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article imageUpdate on 'life threatening' Category 3 Hurricane Harvey

By Karen Graham     Aug 25, 2017 in Environment
Hurricane and Tropical storm warnings are posted all along the Gulf Coast as Hurricane Harvey slowly makes it way onshore, bringing with it "biblical" amounts of rainfall and unprecedented devastation.
The latest update from the National Hurricane Center at 1:00 p.m. shows the Category 2 storm to be 85 miles (140 kilometers) South-Southeast of Corpus Christie, Texas and 90 miles (145 kilometers) South of Port O'Connor, Texas, with maximum sustained winds of 110 mph (175 kph). The Minimum Central Pressure is 945 MB or 27.91 inches.
Harvey is expected to reach a Category 3 status by the time it makes landfall either tonight or sometime in the early morning hours on Saturday, making it the first major Hurricane to hit the continental United States in 12 years and will likely cause devastating flooding from rain and storm surge.
A Storm Surge Warning is in effect from Port Mansfield to High Island Texas. This means there is a danger of life-threatening inundation from rising water moving inland from the coastline in the indicated locations. This is a life-threatening situation, says the NHC, and it can't be emphasized enough. Persons located within these areas should take all necessary actions to protect life and property from rising water and the potential for other dangerous conditions.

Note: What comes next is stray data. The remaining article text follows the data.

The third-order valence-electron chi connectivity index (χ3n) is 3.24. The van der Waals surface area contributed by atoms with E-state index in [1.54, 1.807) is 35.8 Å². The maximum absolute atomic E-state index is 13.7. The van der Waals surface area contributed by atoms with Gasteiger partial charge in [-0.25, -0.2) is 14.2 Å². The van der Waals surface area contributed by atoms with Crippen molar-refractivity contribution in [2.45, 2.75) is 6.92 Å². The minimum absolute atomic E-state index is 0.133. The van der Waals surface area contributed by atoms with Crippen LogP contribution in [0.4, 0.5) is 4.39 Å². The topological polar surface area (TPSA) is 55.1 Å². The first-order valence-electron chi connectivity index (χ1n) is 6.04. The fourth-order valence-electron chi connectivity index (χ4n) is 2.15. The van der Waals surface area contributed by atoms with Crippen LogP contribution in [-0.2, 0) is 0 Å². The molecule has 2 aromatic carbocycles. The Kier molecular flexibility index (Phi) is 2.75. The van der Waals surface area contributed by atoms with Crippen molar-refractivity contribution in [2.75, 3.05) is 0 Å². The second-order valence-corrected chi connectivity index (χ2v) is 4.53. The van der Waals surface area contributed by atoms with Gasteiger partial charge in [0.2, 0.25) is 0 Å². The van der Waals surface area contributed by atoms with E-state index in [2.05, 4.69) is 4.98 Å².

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Looking ahead to the next 24 hours
As this story is being written, Hurricane Harvey has been upgraded to a Category 3 storm, a MAJOR storm, if you will. The forward speed is expected to decrease significantly during the next couple of days. On the forecast track, Harvey will make landfall on the middle Texas coast tonight.
The huge danger is going to be the torrential rainfall, storm surge, and winds, with rainfall accumulations of 15 to 25 inches and isolated maximum amounts of 35 inches over the middle and upper Texas coast through next Wednesday. A storm surge of up to 12-feet is expected, depending on the tides and a few tornadoes can be expected, as well.
New Orleans pump situation
New Orleans is "working around the clock" to repair drainage pumps and turbines that failed during a flooding event earlier this month. Fifteen drainage pumps remain inoperable while officials continue to tell the public the city was keeping a watchful eye on the intensifying storm.
New Orleans Mayor Mitch Landrieu held a press conference on Thursday. "There is no need to panic, but there is need to be well-prepared," Landrieu said, adding that first responder staffing was being increased over the weekend and into next week to "have all hands on deck."
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